Will Value Stocks Overtake Growth Shares After The Election?
By: James Picerno, Director of Analytics
Citigroup analysts say the probability is rising for a recovery in the value risk factor, which has trailed the equivalent for growth stocks in recent years. It’s anyone’s guess if they’re right. The market gods are consistently shy about revealing such insights in advance. Perhaps, then, it’s no surprise that many forecasts in recent years have argued that value is on the cusp of a rebound only to see the relentless dominance in growth persist. But maybe it’s different this time.
“Value always performed pretty well in the six months after the election,” advises Alexander Altmann, Citi’s head of US equity trading strategy. His favorable outlook for value is no sudden decision – he says he’s been partial to stocks in the value camp since May. “The magnitude of that performance did however vary depending on what kind of election outcome we got,” he explains via Bloomberg.
The rationale: a change in administrations that unleashes major policy adjustments can trigger a regime shift in markets. Assuming Joe Biden takes the White House and Democrats lead both chambers of Congress, “we should see a significant amount of rotation in the market,” he notes.
MarketWatch columnist Michael Brush agrees. “Value investing, which has been maligned for years, is about to come back in style,” he predicts, arguing that history suggests no less. “Elections have a long track record of doing wonders for value stocks, whose prices are deemed low compared with business prospects.” Citing research from the Bear Traps Report, he reports that value beat growth for six months following every presidential election since 1980.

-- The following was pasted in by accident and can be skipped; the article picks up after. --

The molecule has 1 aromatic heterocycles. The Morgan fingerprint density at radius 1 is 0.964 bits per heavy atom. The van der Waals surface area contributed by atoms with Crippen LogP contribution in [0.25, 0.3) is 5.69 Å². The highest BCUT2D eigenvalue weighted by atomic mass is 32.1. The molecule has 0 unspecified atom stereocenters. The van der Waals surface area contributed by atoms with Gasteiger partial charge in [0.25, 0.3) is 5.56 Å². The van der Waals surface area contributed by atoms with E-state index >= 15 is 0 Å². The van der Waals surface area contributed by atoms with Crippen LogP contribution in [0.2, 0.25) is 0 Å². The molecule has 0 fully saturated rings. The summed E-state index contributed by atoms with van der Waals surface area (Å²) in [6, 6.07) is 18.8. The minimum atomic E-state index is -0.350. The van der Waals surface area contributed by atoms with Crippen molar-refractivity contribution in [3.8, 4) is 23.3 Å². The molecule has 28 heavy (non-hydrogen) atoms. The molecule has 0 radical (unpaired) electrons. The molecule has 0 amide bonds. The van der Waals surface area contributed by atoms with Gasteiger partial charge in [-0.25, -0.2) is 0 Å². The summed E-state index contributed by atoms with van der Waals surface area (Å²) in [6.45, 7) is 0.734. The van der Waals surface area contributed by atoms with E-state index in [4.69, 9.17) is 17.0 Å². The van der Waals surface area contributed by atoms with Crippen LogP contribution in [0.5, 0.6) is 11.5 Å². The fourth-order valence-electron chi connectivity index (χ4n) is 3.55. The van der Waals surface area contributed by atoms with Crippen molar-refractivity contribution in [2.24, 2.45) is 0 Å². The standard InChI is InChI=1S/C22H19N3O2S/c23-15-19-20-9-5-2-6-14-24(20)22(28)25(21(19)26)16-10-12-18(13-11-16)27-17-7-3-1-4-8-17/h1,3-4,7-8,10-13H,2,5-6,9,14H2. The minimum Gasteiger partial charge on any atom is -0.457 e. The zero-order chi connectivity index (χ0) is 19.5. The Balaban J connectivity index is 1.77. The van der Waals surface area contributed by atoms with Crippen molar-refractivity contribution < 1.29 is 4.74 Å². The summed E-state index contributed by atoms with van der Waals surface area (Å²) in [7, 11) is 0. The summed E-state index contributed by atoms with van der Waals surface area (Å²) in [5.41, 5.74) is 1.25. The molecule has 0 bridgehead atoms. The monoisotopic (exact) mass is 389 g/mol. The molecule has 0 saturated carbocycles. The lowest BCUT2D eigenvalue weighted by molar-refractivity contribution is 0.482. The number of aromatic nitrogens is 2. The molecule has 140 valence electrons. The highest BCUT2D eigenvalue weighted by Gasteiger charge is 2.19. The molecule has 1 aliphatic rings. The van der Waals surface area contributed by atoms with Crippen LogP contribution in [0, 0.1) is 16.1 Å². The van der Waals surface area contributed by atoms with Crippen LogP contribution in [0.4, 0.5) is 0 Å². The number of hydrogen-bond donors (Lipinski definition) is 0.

Will history repeat? Maybe, but no one will confuse this post-1980 record as a statistically robust probability bias. Nonetheless, it’s an intriguing narrative and it inspires taking stock of where we stand in the value-growth horse race.
Let’s parse recent history with three sets of ETF proxies for large-cap, mid-cap and small-cap comparisons. In the first chart, the divergence is stark in favor of growth for the past five years. The iShares S&P 500 Growth ETF (IVW) has surged 131% over that span, far above the relatively modest 50% rise for iShares S&P 500 Value ETF (IVE).
The growth edge is far less dramatic for mid-cap stocks but conspicuous nonetheless. The iShares S&P Mid-Cap 400 Growth ETF (IJK) is up nearly 67% over the last five years vs. 31% for iShares S&P Mid-Cap 400 Value ETF (IJJ).
Growth’s lead is a bit tighter in the small-cap space. The iShares S&P Small-Cap 600 Growth ETF (IJT) is ahead by nearly 60% since Oct. 2015 vs. a 31% increase for iShares S&P Small-Cap 600 Value ETF (IJS).
How should we use this history? For investors with light or non-existent value exposure it may be a timely moment to rebalance the portfolio. But there are no guarantees that value will shine. The future remains as murky as ever, but if you’re inclined toward the value factor the market gods may finally be willing to reward this slice of equities.
(An earlier version of this article first appeared at The Capital Spectator.com on October 15, 2020.)